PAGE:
Bowden House School is a smaller than average specialist school providing weekly residential boarding for boys age 9-18yrs with severe social, emotional and mental health issues (SEMH), previously behavioural, emotional and social difficulties (BESD). Every school is required to identify and address the SEND of the pupils they support and must use their best endeavours to make sure a child with SEND gets the support they need – in this instance, this means doing everything they can to meet children and young people’s SEMH needs. As a supplementary memorandum in the Education and Skills Committee report (2005), Baroness Warnock exclaims that some students with less profound disabilities may “be unable to learn in a large comprehensive school even if they have Teaching Assistants for a certain number of hours a week”, “Those with emotional and behavioural problems.. difficulties will increase as long as they stay in school” (Ev.9). At Bowden House School all students have an EHCP and the use of teaching assistants is integral to the teaching and learning of our students. Budget constraints in secondary schools is impacting on school SEND provision. The SEND code of practice (6.2) specifies ‘Every school is required to identify and address the SEN of the pupils and use their best endeavours to ensure the students get the support they need’. On a recent visit to an inclusive secondary school, it was interesting to note from the SEN policy in place that “All teachers are teachers of students with special educational needs”. However, not all students with SEND worked with the learning support department or had an EHCP. Looking specifically at SEMH students, the teaching assistants mainly worked with the SEMH students within the department and not in the classroom setting. This was because they did not have many teaching assistants, so it was not possible to provide support for all the students in the classroom. Where students needed support from the teaching assistants in lessons, the students shared a TA. This led to the students being grouped into 4-5 with a high level of need in one class. There is then the need to ensure that ‘sink groups’ were not created. The main aim is to make the students more independent so they can cope in lessons on their own with differentiation and quality first teaching. Are TAs necessary in supporting SEMH in mainstream secondary lessons? Or were they hindering the student and holding back progress?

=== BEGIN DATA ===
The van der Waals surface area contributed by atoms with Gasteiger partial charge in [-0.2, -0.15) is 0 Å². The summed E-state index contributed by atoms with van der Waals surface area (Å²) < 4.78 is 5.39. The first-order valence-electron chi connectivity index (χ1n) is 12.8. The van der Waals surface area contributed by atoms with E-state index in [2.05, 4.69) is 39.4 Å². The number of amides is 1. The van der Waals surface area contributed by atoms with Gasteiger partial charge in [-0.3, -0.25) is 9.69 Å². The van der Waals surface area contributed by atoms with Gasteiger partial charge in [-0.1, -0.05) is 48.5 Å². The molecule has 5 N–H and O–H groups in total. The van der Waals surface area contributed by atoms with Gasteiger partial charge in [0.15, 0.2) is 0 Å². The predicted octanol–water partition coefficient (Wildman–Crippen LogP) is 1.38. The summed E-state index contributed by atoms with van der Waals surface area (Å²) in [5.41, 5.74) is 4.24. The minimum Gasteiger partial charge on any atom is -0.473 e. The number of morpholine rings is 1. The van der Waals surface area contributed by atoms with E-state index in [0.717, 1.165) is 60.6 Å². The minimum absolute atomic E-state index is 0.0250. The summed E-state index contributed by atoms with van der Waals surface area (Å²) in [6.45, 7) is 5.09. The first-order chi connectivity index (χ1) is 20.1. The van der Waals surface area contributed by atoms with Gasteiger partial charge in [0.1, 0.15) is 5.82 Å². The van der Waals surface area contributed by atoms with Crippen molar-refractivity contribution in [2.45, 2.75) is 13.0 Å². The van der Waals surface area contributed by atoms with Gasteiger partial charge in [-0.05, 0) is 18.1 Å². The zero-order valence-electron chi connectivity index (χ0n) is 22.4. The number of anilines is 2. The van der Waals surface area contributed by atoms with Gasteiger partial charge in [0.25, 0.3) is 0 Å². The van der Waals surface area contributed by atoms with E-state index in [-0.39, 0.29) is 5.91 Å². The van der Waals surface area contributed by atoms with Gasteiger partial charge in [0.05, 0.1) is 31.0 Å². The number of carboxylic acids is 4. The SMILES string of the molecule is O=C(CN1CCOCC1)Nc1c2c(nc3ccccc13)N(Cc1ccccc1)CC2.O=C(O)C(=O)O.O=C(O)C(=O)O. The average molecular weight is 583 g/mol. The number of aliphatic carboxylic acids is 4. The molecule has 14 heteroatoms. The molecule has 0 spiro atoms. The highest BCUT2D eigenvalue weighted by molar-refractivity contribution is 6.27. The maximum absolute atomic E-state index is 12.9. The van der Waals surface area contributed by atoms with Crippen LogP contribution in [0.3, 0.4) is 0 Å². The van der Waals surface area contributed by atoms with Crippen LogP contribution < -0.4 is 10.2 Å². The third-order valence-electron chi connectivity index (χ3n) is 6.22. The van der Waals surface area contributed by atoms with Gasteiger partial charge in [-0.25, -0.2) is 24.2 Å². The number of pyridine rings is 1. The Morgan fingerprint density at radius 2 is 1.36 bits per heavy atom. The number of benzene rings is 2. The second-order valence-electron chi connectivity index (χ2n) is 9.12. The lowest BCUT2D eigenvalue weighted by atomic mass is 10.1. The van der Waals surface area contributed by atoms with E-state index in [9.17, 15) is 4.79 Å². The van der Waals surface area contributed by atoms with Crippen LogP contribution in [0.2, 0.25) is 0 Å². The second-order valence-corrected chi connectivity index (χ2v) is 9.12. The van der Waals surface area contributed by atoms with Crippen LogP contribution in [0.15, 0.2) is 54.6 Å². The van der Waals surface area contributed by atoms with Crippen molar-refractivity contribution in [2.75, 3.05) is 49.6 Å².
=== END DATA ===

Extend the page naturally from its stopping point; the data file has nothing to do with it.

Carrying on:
A surprising find of the deployment and impact of support staff report DISS is they found that the pupils receiving the most TA support made less progress than those with little or no support. The report also made it clear that it was not the TAs themselves at fault but the training they received and how they were deployed. This seems to be a recurrent theme in inclusive education provision. Florian and Rouse (2010) believed “that the elusiveness of inclusive education can be partly explained by the insufficient attention that has been paid to ways in which teachers are prepared and supported to work in inclusive settings”. Coaching all teachers and TAs to deal with SEND students by developing inclusive practice at the training stage, will underpin inclusion from the beginning. However, in the latest Ofsted report (2017) Amanda Spielman raised concerns that in the last eight years the number of children with an EHCP designating their needs but receiving no provision, has increased, so the need for trained support staff is paramount especially as there are many parents fighting to get the support their child needs, being completely at odds to the SEND reforms. Looking at the positive correlation between the effective use of support staff and positive outcomes for students, a guidance from the Education Endowment Foundation (2016), states there is good emerging evidence that TAs can provide noticeable improvements to pupil attainment. The role of the SENCO should be to ensure correct training and staff deployment throughout the school for all the SEN students. Effective TA interventions ensure student’s develop independent learning skills, high quality one to one support using structured interventions and implement the EEF TA-pupil interaction scaffolding framework through CPD and training.